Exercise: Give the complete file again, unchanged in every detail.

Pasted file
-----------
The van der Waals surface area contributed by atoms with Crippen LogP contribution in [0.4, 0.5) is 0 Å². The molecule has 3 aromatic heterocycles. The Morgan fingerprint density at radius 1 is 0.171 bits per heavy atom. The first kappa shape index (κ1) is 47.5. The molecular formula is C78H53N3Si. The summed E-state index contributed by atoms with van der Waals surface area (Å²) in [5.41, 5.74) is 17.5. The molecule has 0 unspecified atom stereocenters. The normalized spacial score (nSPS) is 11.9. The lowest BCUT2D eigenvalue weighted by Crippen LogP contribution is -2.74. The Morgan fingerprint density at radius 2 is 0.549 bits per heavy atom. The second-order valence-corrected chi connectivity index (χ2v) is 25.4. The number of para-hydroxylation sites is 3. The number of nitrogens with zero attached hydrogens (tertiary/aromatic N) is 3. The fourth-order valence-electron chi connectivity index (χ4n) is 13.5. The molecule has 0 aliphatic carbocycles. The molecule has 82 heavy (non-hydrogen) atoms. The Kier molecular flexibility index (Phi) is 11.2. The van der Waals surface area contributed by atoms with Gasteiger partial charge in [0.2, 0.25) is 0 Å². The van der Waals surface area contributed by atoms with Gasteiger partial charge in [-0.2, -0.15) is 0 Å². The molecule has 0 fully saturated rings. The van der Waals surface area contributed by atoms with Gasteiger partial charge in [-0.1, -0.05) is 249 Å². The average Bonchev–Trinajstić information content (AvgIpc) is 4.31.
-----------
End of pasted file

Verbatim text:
The van der Waals surface area contributed by atoms with Crippen LogP contribution in [0.4, 0.5) is 0 Å². The molecule has 3 aromatic heterocycles. The Morgan fingerprint density at radius 1 is 0.171 bits per heavy atom. The first kappa shape index (κ1) is 47.5. The molecular formula is C78H53N3Si. The summed E-state index contributed by atoms with van der Waals surface area (Å²) in [5.41, 5.74) is 17.5. The molecule has 0 unspecified atom stereocenters. The normalized spacial score (nSPS) is 11.9. The lowest BCUT2D eigenvalue weighted by Crippen LogP contribution is -2.74. The Morgan fingerprint density at radius 2 is 0.549 bits per heavy atom. The second-order valence-corrected chi connectivity index (χ2v) is 25.4. The number of para-hydroxylation sites is 3. The number of nitrogens with zero attached hydrogens (tertiary/aromatic N) is 3. The fourth-order valence-electron chi connectivity index (χ4n) is 13.5. The molecule has 0 aliphatic carbocycles. The molecule has 82 heavy (non-hydrogen) atoms. The Kier molecular flexibility index (Phi) is 11.2. The van der Waals surface area contributed by atoms with Gasteiger partial charge in [0.2, 0.25) is 0 Å². The van der Waals surface area contributed by atoms with Gasteiger partial charge in [-0.2, -0.15) is 0 Å². The molecule has 0 fully saturated rings. The van der Waals surface area contributed by atoms with Gasteiger partial charge in [-0.1, -0.05) is 249 Å². The average Bonchev–Trinajstić information content (AvgIpc) is 4.31.